I had a nice, comfortable childhood growing up in an upper middle class family. My mother had me at 23. She was a well-educated, ambitious woman who instilled a strong sense of the importance of learning in her daughters. My father had only had a basic education, but provided well for our family with the livestock wholesaling business. I was an avid piano player from age 7. I was also an accomplished dancer. I recall dancing during a performance in front of the Opera house director. He said to me “my child you have gold in your legs, it’s too bad you are Jewish!” I belonged to a conservative synagogue, kept kosher, and attended a Jewish day school until age 14. I attended a public high school and had many non-Jewish friends. At age 17, my hometown became a ghetto and I was forced to wear the yellow Star of David.
In June of 1944, I graduated high school and the principal said to me as we were walking in public, “cover up that star, I can’t believe I still have a Jew at my school!” The gates of the ghetto were opened at 7am and closed at 6pm. Many families were escaping to other countries, but unfortunately mine did not. Only days before my family was captured, my father and uncle discussed fleeing to Switzerland. They decided to stay. One day, the Hungarian patrolmen came to our home at 2:00 in the afternoon, and took all of our money and jewelry. We were instructed to take basic essentials and go to an open field with tents. We were able to choose which transport to take unknowing of the various destinations. Unfortunately, my family chose the last cattle car and traveled for two and a half days to Auschwitz. We arrived on July 1, 1944.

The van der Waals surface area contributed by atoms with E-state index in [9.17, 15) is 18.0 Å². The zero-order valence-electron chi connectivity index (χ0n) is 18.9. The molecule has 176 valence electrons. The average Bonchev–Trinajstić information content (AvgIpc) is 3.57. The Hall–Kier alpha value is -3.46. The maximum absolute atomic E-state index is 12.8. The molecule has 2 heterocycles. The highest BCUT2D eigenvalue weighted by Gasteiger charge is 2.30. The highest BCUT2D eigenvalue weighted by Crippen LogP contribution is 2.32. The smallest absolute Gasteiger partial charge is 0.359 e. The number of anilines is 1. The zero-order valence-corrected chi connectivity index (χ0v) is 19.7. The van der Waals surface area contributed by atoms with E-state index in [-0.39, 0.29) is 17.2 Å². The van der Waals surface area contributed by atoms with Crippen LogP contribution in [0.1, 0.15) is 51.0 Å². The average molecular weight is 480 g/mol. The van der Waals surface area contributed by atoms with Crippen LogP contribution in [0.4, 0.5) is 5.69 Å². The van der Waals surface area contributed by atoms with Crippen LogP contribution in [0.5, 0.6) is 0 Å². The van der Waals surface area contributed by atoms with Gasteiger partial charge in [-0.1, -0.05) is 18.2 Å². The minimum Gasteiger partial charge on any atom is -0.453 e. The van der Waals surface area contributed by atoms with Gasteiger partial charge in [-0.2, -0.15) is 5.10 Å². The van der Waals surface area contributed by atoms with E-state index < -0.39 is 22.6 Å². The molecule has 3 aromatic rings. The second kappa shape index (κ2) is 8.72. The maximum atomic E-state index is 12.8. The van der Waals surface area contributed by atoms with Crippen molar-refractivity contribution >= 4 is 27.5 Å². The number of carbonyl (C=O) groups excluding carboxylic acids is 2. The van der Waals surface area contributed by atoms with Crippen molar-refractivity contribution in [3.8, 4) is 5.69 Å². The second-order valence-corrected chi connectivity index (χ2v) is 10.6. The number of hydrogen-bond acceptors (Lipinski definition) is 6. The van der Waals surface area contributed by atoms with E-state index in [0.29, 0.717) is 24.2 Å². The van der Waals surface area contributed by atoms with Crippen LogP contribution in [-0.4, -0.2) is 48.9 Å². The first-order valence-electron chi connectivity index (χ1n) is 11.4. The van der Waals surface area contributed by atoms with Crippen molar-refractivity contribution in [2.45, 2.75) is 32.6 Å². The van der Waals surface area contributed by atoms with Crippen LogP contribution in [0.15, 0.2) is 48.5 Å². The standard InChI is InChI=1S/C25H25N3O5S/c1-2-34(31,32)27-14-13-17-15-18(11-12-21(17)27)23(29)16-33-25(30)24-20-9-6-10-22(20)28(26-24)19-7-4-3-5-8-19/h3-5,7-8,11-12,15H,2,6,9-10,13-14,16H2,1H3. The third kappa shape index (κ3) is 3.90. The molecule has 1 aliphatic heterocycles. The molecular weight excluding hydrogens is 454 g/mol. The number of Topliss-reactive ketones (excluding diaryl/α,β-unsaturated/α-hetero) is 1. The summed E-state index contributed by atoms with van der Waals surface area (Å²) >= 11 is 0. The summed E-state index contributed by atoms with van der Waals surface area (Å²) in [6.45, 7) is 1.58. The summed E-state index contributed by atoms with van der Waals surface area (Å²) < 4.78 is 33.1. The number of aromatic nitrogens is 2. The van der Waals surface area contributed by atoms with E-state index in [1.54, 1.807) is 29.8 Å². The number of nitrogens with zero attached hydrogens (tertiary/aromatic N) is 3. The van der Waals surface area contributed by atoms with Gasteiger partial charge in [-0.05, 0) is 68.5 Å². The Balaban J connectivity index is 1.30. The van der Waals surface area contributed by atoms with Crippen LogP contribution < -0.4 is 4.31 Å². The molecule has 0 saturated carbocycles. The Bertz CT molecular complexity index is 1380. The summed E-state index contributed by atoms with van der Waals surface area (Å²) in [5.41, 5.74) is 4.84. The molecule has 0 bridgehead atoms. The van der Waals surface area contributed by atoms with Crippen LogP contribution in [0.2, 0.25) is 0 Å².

Dr. Mengele was standing in the front and pointed for me to go right, my mother and sister to go straight, and my father to go left. I then had to undress, shower, get shaved, and was given only a black skirt and a green blouse. My barrack held eighty women. We were woken at 5am and were given black coffee. We stood in appel from 5:30am-7:00am to be counted. I was once told I was too weak and was instructed to go to another line to be killed. I was able to sneak back into my original line without being caught in order to save my own life. I wasn’t able to eat the black bread that was given to me. I survived solely on the black coffee.
At 18, I was sent to Buchenwald labor camp. There were 1,000 prisoners there with fourteen to a room. I worked in an ammunition factory making grenades from 6pm to 6am. I became the supervisor in my division. I was responsible for putting the correct amount of liquid in bombs. I never did the proper amount because I hoped the ammunition would be defective. The night before liberation, I was sent on a death march all night long. In March 1945, I became free. I was between Kassel and Mehburg, Germany